If Washington’s goal is to prepare Kurdistan for greater autonomy (if not independence) and a peaceful, negotiated divorce from Iraq, then McGurk, US diplomats in Iraq, and senior US officials in Washington should recognize Barzani’s illegitimacy and instead meet exclusively with Prime Minister Nechirvan Barzani and Speaker Yusuf, until such a time as Kurds elect a replacement for the term-limited Barzani.
In the run-up to the Kurdish referendum, the Kurds essentially sought to replicate the Mujahadin al-Khalq’s lobbying strategy: Seek high profile endorsements, but always with a quid pro quo .
When advocates like former Ambassadors Peter Galbraith and Zalmay Khalilzad speak on behalf of the referendum and separation, it is reasonable to note their business dealing with the region and its various entities. Likewise, “independent observers” paid for by the Kurdistan Regional Government should be treated no more independently than congressmen paid to advocate on behalf of the legitimacy of dictatorial Kazakhstan’s elections.
In addition, US aid to Kurdistan should be contingent on true unity of the peshmerga . After all, if Shi’ite militias are a concern, so too should be Kurdish militias: Both are organized around personalities and politics rather than the “state,” Kurdistan’s Ministry of Peshmerga notwithstanding.
The same holds true for Kurdistan’s multiple intelligence and security services. Family interests aside, it is time these are unified and professionalized, even if that means the sons and nephews of political party leaders cannot all be in charge.
US officials should recognize the legitimacy of Kurdish grievances against Baghdad, but also note that there are two sides to the story. No one disputes that Kurdistan is due 17 percent of Iraq’s oil revenue. The question is whether Kurdistan must first fold its own oil and customs revenue into the central kitty and understand that deductions will occur (pipeline rental fees, for example) before the cash is distributed.
As for the disputed territories, Deputy Prime Minister Qubad Talabani wrote that “While our allies disagree with our emphasis on a referendum as a first step to independence, this right is enshrined in international law . . .”
If that is the case, the Kurdistan Regional Government must also affirm the rights of its constituent minorities — for example, Yezidis and Christians — to hold their own referenda in disputed territories. While this could lead to an endless fracturing of the region, simply considering the scenario highlights the reason why the disputed territories are so disputed: They are incredibly diverse. Perhaps, then, it is time to revive calls for a special status for Kirkuk separate from the Kurdistan Regional Government, but under the umbrella of a confederal Iraq.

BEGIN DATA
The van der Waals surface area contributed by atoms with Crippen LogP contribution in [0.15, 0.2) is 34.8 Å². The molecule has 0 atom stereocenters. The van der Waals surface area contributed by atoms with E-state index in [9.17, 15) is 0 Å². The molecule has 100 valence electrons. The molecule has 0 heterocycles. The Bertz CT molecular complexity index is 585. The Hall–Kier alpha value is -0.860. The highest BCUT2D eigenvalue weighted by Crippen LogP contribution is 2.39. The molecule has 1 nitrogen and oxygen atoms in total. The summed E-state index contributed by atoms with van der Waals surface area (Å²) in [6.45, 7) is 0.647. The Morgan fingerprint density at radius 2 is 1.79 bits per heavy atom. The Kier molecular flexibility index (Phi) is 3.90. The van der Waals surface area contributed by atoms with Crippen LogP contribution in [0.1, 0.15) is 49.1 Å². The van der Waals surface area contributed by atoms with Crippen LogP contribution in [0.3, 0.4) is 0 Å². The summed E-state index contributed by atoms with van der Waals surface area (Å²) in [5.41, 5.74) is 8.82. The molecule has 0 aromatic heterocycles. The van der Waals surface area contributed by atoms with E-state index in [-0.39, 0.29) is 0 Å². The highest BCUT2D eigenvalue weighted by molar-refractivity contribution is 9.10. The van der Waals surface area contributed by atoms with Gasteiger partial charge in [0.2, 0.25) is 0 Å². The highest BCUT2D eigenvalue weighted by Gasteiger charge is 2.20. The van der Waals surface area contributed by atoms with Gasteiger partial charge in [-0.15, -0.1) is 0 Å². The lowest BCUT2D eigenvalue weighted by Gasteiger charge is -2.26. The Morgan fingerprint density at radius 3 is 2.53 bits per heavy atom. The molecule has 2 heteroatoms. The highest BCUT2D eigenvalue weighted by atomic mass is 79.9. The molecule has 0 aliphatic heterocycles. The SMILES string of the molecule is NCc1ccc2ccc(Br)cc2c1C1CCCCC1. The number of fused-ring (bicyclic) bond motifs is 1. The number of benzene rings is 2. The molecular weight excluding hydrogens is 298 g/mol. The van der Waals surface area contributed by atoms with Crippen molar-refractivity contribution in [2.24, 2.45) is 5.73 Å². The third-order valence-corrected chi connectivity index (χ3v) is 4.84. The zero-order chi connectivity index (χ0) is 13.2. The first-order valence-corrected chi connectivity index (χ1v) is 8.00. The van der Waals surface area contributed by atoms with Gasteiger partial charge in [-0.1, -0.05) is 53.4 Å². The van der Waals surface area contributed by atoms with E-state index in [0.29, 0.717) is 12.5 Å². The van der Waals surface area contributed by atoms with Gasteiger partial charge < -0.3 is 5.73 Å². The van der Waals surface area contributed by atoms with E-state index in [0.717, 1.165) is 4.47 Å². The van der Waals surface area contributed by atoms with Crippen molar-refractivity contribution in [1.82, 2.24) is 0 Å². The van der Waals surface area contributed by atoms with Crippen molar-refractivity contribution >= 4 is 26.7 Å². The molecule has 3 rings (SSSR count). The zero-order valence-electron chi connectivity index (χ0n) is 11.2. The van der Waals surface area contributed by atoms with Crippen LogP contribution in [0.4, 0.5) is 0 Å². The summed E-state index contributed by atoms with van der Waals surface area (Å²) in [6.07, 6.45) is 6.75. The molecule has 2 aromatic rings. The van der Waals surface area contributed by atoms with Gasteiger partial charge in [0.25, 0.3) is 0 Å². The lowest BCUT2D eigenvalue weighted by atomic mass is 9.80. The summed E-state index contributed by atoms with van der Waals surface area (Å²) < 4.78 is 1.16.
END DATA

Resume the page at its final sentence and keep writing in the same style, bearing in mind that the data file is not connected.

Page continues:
Both Iraq and Kurdistan will always be incredibly diverse, complex places. In such circumstances, it behooves the US and other Western, liberal states to eschew the authoritarian model and insist on real, substantive democracy not only in terms of elections but also with regard to the rule of law.
While both Iraq and Iraqi Kurdistan may fall short with regard to rule of law, Iraq has advanced ahead of its northern constituent when it comes to a willingness to have peaceful, political transition.
Rectifying that in Kurdistan will be necessary in order to negotiate with Baghdad and to see any serious solution to the current impasse.
Michael Rubin is a former Pentagon official whose major research areas are the Middle East, Turkey, Iran and diplomacy. He instructs senior military officers deploying to the Middle East and Afghanistan on regional politics, and teaches classes regarding Iran, terrorism, and Arab politics on board deploying U.S. aircraft carriers. He has lived in post-revolution Iran, Yemen, both pre- and post-war Iraq, and spent time with the Taliban before 9/11. His newest book, Dancing with the Devil: The Perils of Engaging Rogue Regimes examines a half century of U.S. diplomacy with rogue regimes and terrorist groups.